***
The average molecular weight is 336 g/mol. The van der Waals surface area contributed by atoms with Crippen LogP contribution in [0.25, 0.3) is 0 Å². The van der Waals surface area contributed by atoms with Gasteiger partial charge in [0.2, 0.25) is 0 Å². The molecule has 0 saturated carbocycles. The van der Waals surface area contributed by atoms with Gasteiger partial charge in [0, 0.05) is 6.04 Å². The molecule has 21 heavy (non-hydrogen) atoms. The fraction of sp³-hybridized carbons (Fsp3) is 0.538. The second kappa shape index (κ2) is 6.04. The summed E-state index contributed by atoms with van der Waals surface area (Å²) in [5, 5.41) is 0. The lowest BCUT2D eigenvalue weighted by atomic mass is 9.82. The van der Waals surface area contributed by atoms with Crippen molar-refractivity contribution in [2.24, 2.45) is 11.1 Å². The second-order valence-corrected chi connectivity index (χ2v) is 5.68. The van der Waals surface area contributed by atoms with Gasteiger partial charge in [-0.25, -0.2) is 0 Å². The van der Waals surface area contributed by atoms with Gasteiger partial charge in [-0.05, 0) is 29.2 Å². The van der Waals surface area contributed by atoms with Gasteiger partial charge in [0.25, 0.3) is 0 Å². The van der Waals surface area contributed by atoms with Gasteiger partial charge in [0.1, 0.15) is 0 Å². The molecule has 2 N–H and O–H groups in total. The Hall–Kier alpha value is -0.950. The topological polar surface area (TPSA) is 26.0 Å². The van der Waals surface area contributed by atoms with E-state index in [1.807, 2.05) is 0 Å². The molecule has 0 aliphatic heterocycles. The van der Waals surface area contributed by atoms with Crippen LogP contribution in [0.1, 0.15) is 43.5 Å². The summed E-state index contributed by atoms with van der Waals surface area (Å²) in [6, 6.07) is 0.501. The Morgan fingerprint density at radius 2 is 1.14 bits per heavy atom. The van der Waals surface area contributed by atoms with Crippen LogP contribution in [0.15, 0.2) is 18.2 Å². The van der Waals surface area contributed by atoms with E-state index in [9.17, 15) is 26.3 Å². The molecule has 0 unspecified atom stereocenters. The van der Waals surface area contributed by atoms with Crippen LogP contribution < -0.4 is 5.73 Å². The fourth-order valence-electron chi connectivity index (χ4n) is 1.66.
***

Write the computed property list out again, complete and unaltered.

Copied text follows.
The average molecular weight is 336 g/mol. The van der Waals surface area contributed by atoms with Crippen LogP contribution in [0.25, 0.3) is 0 Å². The van der Waals surface area contributed by atoms with Gasteiger partial charge in [0.2, 0.25) is 0 Å². The molecule has 0 saturated carbocycles. The van der Waals surface area contributed by atoms with Gasteiger partial charge in [0, 0.05) is 6.04 Å². The molecule has 21 heavy (non-hydrogen) atoms. The fraction of sp³-hybridized carbons (Fsp3) is 0.538. The second kappa shape index (κ2) is 6.04. The summed E-state index contributed by atoms with van der Waals surface area (Å²) in [5, 5.41) is 0. The lowest BCUT2D eigenvalue weighted by atomic mass is 9.82. The van der Waals surface area contributed by atoms with Crippen molar-refractivity contribution in [2.24, 2.45) is 11.1 Å². The second-order valence-corrected chi connectivity index (χ2v) is 5.68. The van der Waals surface area contributed by atoms with Gasteiger partial charge in [-0.25, -0.2) is 0 Å². The van der Waals surface area contributed by atoms with Gasteiger partial charge in [-0.05, 0) is 29.2 Å². The van der Waals surface area contributed by atoms with Gasteiger partial charge in [0.25, 0.3) is 0 Å². The van der Waals surface area contributed by atoms with Gasteiger partial charge in [0.1, 0.15) is 0 Å². The molecule has 2 N–H and O–H groups in total. The Hall–Kier alpha value is -0.950. The topological polar surface area (TPSA) is 26.0 Å². The van der Waals surface area contributed by atoms with E-state index in [1.807, 2.05) is 0 Å². The molecule has 0 aliphatic heterocycles. The van der Waals surface area contributed by atoms with Crippen LogP contribution in [0.1, 0.15) is 43.5 Å². The summed E-state index contributed by atoms with van der Waals surface area (Å²) in [6, 6.07) is 0.501. The Morgan fingerprint density at radius 2 is 1.14 bits per heavy atom. The van der Waals surface area contributed by atoms with Crippen LogP contribution in [0.15, 0.2) is 18.2 Å². The van der Waals surface area contributed by atoms with E-state index in [9.17, 15) is 26.3 Å². The molecule has 0 unspecified atom stereocenters. The van der Waals surface area contributed by atoms with Crippen LogP contribution < -0.4 is 5.73 Å². The fourth-order valence-electron chi connectivity index (χ4n) is 1.66.